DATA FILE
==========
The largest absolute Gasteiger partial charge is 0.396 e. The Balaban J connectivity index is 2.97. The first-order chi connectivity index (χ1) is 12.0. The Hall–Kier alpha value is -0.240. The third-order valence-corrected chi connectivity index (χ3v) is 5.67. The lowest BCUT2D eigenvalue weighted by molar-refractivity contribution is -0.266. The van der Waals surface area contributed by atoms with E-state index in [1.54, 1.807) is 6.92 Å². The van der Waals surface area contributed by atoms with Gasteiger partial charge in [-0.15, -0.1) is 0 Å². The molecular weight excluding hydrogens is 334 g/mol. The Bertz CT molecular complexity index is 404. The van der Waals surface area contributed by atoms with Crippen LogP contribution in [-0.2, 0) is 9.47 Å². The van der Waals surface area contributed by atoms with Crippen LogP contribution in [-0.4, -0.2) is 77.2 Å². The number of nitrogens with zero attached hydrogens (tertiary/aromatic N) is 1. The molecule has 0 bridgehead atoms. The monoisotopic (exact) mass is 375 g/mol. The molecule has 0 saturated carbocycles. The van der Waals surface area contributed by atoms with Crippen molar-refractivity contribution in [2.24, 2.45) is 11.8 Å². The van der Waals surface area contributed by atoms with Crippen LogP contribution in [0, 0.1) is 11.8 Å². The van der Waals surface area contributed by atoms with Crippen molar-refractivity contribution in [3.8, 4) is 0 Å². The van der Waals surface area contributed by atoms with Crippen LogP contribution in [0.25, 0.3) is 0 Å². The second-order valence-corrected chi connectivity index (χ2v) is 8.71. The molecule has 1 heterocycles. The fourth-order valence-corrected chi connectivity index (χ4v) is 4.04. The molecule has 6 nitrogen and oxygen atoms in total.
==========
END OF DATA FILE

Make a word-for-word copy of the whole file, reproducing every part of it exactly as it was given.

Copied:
The largest absolute Gasteiger partial charge is 0.396 e. The Balaban J connectivity index is 2.97. The first-order chi connectivity index (χ1) is 12.0. The Hall–Kier alpha value is -0.240. The third-order valence-corrected chi connectivity index (χ3v) is 5.67. The lowest BCUT2D eigenvalue weighted by molar-refractivity contribution is -0.266. The van der Waals surface area contributed by atoms with E-state index in [1.54, 1.807) is 6.92 Å². The van der Waals surface area contributed by atoms with Gasteiger partial charge in [-0.15, -0.1) is 0 Å². The molecular weight excluding hydrogens is 334 g/mol. The Bertz CT molecular complexity index is 404. The van der Waals surface area contributed by atoms with Crippen LogP contribution in [-0.2, 0) is 9.47 Å². The van der Waals surface area contributed by atoms with Crippen LogP contribution in [-0.4, -0.2) is 77.2 Å². The number of nitrogens with zero attached hydrogens (tertiary/aromatic N) is 1. The molecule has 0 bridgehead atoms. The monoisotopic (exact) mass is 375 g/mol. The molecule has 0 saturated carbocycles. The van der Waals surface area contributed by atoms with Crippen molar-refractivity contribution in [2.24, 2.45) is 11.8 Å². The van der Waals surface area contributed by atoms with Crippen LogP contribution in [0, 0.1) is 11.8 Å². The van der Waals surface area contributed by atoms with Crippen molar-refractivity contribution in [3.8, 4) is 0 Å². The van der Waals surface area contributed by atoms with Crippen LogP contribution in [0.25, 0.3) is 0 Å². The second-order valence-corrected chi connectivity index (χ2v) is 8.71. The molecule has 1 heterocycles. The fourth-order valence-corrected chi connectivity index (χ4v) is 4.04. The molecule has 6 nitrogen and oxygen atoms in total.